Metropolitan News-Enterprise


Monday, August 27, 2001


Page 1


Court of Appeal Upholds Two-Tier System of Gasoline Pricing


By a MetNews Staff Writer


Gas stations may continue to charge higher prices to customers who use credit cards rather than cash as long as the differential reflects the actual cost of processing credit transactions, this district’s Court of Appeal ruled Friday.

Div. One granted a writ of mandate directing that summary adjudication be granted in favor of Thrifty Oil Co., which successfully argued that its practice of charging four cents per gallon more for credit card sales represented a legal discount and not an illegal surcharge.

Los Angeles Superior Court Judge Morris B. Jones had denied the company’s motion, ruling that the issue of whether the differential was a surcharge or a discount was a question of fact.

The ruling is the latest in a six-year-old class action against Thrifty, which no longer operates retail stations. The Court of Appeal previously ruled that the suit could not proceed as a class action, but the state Supreme Court reversed last year in Linder v. Thrifty Oil Co. (2000) 23 Cal.3d 429.

Legal Provisions

Named plaintiff Rochelle Linder accused Thrifty of violating two provisions of the Song-Beverly Credit Card Act of 1971—Civil Code Sec. 1748.1, prohibiting surcharges for the use of credit cards, and Sec.1747.8(a)(3), prohibiting the use of a form which requires the customer to provide any “personal identification number,” including a telephone number.

She asked the court to certify a class made up of all persons who used credit cards at Thrifty stations during a three-year period beginning in May 1992 and had to pay more than the cash price, or who had to fill out “prohibited credit card transaction forms.”

Linder contended that although the section prohibiting surcharges specifically permits discounts for using cash if “offered to all prospective buyers,” Thrifty was in violation because it did not offer such discounts at all of its stations.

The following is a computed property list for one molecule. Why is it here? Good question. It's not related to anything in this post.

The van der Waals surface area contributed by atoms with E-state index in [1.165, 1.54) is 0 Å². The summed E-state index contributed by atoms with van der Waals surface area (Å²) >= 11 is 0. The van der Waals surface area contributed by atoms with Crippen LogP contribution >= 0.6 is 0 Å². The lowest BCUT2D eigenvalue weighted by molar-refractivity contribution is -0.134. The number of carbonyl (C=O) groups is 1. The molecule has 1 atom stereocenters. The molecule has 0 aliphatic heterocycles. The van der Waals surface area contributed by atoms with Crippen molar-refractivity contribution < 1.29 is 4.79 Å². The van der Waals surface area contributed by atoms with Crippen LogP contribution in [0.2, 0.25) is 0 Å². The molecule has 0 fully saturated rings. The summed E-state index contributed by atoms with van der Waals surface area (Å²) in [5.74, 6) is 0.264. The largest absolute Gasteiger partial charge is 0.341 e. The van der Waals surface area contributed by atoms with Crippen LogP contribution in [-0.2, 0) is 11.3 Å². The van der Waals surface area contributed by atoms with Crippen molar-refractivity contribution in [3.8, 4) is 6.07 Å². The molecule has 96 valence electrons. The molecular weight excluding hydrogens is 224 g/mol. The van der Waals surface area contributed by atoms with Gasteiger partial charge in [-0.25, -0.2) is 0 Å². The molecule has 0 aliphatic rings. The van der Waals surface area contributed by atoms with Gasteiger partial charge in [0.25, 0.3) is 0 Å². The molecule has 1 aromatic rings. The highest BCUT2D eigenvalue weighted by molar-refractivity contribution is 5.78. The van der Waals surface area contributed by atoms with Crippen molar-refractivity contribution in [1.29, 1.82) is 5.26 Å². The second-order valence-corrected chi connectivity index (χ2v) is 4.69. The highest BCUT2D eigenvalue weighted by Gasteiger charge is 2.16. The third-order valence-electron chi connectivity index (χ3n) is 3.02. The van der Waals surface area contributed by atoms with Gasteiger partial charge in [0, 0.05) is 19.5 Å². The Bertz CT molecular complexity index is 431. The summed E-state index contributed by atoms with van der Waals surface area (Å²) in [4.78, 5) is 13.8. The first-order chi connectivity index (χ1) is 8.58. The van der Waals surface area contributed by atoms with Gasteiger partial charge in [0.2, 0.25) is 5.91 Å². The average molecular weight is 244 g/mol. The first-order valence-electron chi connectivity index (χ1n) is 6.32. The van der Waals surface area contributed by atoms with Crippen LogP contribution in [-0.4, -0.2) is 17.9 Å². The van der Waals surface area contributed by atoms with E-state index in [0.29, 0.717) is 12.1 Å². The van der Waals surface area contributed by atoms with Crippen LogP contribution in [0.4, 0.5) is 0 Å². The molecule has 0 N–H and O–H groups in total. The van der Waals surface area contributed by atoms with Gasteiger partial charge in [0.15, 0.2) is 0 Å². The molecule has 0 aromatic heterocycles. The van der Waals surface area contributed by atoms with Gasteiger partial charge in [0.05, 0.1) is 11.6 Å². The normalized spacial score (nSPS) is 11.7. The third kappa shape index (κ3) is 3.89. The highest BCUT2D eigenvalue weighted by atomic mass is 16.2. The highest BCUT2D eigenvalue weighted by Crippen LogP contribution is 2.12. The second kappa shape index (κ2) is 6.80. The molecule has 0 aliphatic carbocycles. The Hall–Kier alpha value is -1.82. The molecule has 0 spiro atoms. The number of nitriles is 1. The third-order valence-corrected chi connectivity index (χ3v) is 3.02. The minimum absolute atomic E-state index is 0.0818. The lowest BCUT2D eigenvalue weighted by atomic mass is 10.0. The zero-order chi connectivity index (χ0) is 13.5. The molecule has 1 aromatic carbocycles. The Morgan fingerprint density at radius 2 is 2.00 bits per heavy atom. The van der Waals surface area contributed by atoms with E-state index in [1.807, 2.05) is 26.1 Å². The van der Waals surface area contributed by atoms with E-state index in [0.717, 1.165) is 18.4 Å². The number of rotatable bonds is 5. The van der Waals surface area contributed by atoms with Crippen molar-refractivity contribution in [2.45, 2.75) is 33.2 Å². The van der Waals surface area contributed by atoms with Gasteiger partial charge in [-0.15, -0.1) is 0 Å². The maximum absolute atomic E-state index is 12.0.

Following remand, Jones granted summary adjudication as to the forms, but denied it as to the surcharges. Friday’s ruling leaves only one cause of action remaining, a claim that offering two-tier pricing at some but not all stations constituted unfair competition.

Available to All

Justice Miriam A. Vogel concluded Friday that Thrifty’s two-tier pricing didn’t violate the credit card statute, noting that it was available to all customers at each station that employed it, and that prices were displayed, “clear as day,” on signs at each station as well as at each pump.

The plaintiff, Vogel noted, didn’t refute Thrifty’s evidence that the price differential reflected its actual costs of processing the transactions, nor was there evidence that the price structure was established with the design of earning additional profit from credit card customers.

The justice rejected Linder’s reliance on an economist who declared that a “normal price” for gas could be determined by analyzing the company’s retail operations, leading to a valid conclusion as to whether the company was offering a cash discount or a credit card surcharge.

Since the expert did no such analysis, he didn’t establish the existence of a material factual dispute, Vogel concluded. “The expert’s musings about the various means by which a retailer’s “normal price.”


Copyright 2001, Metropolitan News Company